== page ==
Findings

There were significantly more fire days in warmer‐drier years. The number of days with extremely low fuel moisture was also higher in warmer‐drier years. Variation in the number of burning days was narrower than for fire days but the number of burning days was lower in warmer‐drier years. The lower number of burning days in warm years was due to a higher rate of fuel drying in these years.

Research limitations/implications

Analysis was limited to Australian locations. In future, the work should be expanded to include Eucalypt plantations on other continents.

Practical implications

The changes predicted will require changes to fire management practices, particularly the timing of prescribed burning.

Originality/value

This paper uses a new, physically based method to examine the effect of climate change on fuel moisture. It will be useful to fire managers seeking to adapt to a changing climate.

Details

International Journal of Climate Change Strategies and Management, vol. 3 no. 1
Type: Research Article
ISSN: 1756-8692

Keywords

Article
Publication date: 29 April 2021

Philein Hafidz Al Kautsar and Nur Budi Mulyono

The purpose of this study is to develop an ecosystem-based DRR concept and explore how far the concept can be applied in a disaster-management context.

Abstract

Purpose

The purpose of this study is to develop an ecosystem-based DRR concept and explore how far the concept can be applied in a disaster-management context.

Design/methodology/approach

The authors used the ecosystem concept established by Tsujimoto et al. (2018) as the foundation of this study. They then conducted a literature search to adapt the ecosystem concept to fit the context of disaster management. Thus, they developed an ecosystem-based DRR concept. They used a case study method to test whether the adapted ecosystem concept can be applied to examine a real-life case of disaster management. For data collection, they used qualitative methods; a semi-structured interview with practitioners and other actors involved in disaster-management practice as well as document review. For data analysis, they used thematic analysis to find themes within the data.

Findings

By using this concept, the authors found some actors fulfil their role in the ecosystem toward the DRR effort, some actors are ill-equipped, and some actors are actively working against DRR effort. There are also implementation challenges, as numerous programs are only halfway done due to a lack of resources. However, the main problems of this disaster can be summarized into three categories: technical problems, socio-economic problems and law-enforcement problems. All three problems need to be addressed altogether because even neglecting only one problem would lead to a flawed solution.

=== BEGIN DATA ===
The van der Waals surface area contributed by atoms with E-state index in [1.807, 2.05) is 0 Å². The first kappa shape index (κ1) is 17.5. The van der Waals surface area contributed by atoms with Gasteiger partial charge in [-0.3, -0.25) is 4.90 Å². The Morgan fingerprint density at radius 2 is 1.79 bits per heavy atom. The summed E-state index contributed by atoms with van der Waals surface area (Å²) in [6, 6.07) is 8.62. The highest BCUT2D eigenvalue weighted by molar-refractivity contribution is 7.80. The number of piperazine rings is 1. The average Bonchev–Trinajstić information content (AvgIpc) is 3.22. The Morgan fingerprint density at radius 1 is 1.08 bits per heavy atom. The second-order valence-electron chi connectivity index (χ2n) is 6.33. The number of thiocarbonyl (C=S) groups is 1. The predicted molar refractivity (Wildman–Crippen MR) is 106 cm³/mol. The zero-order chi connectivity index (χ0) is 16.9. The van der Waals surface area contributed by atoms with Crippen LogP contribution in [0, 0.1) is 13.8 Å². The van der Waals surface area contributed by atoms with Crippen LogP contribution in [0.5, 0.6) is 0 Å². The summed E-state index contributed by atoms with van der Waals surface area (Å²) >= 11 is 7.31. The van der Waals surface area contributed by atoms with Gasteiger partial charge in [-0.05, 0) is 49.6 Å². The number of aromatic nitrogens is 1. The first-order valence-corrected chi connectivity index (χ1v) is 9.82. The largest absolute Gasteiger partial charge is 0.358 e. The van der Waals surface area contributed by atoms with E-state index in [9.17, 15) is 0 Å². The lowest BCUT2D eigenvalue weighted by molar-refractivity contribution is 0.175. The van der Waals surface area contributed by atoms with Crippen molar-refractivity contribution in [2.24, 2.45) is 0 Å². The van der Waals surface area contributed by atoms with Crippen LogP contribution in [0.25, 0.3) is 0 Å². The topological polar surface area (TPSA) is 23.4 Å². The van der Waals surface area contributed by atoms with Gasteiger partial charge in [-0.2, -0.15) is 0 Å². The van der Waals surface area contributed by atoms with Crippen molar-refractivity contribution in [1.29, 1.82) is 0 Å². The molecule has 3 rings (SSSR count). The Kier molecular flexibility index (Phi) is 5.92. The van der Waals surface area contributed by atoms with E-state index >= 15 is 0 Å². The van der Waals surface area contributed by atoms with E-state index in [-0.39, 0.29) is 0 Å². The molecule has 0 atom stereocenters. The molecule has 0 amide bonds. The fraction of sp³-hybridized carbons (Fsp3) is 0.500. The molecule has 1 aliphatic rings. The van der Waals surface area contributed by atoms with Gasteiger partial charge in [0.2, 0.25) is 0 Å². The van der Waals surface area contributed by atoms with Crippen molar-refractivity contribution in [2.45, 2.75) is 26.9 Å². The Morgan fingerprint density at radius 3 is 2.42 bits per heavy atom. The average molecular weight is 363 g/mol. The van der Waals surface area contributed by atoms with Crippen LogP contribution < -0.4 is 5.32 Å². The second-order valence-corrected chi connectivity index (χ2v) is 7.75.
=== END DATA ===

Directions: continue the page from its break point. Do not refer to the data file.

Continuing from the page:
Research limitations/implications

One of the limitations is the respondents' bias. This research aims to find out their part, or more accurately what they are representative of, regarding disaster management for forest and land fire case. As some of the questions may reveal unflattering action or may even hurting their credibility, respondents might not have provided an entirely honest answer. Another limitation is the differing respondents' roles within the disaster. As each of the respondents is a representative of an actor in disaster management, they all have different traits. Thus, this situation makes it challenging to produce similar quality and quantity data for each of them.

Practical implications

As concluded, the ecosystem-based DRR concept can be used as a framework to examine a real-life case of disaster management. It can be utilized to explain roles, relationships and the whole network of disaster-management actors. The authors hope that this concept could help decision-makers in designing their policies.

Social implications

The main problems of this disaster can be summarized into three categories: technical problems, socio-economic problems and law-enforcement problems. All three problems need to be addressed altogether for even neglecting only one problem would lead to a flawed solution. However, the yearly reoccurrences of fires and the widespread of illegal and dangerous practice, slash and burn agriculture, are evidence that the government mishandles the other two problems. There is a need for reform within legal institutions and government's treatment regarding local farmers. There is a need for trust, cooperation and synergy between disaster-management actors.

Originality/value

The ecosystem concept has been used widely in the field of management of technology and innovation. However, while ecosystem concept is commonly used in the management of technology and innovation, it is rarely used in a disaster-management context.

Details

International Journal of Emergency Services, vol. 10 no. 3
Type: Research Article
ISSN: 2047-0894

Keywords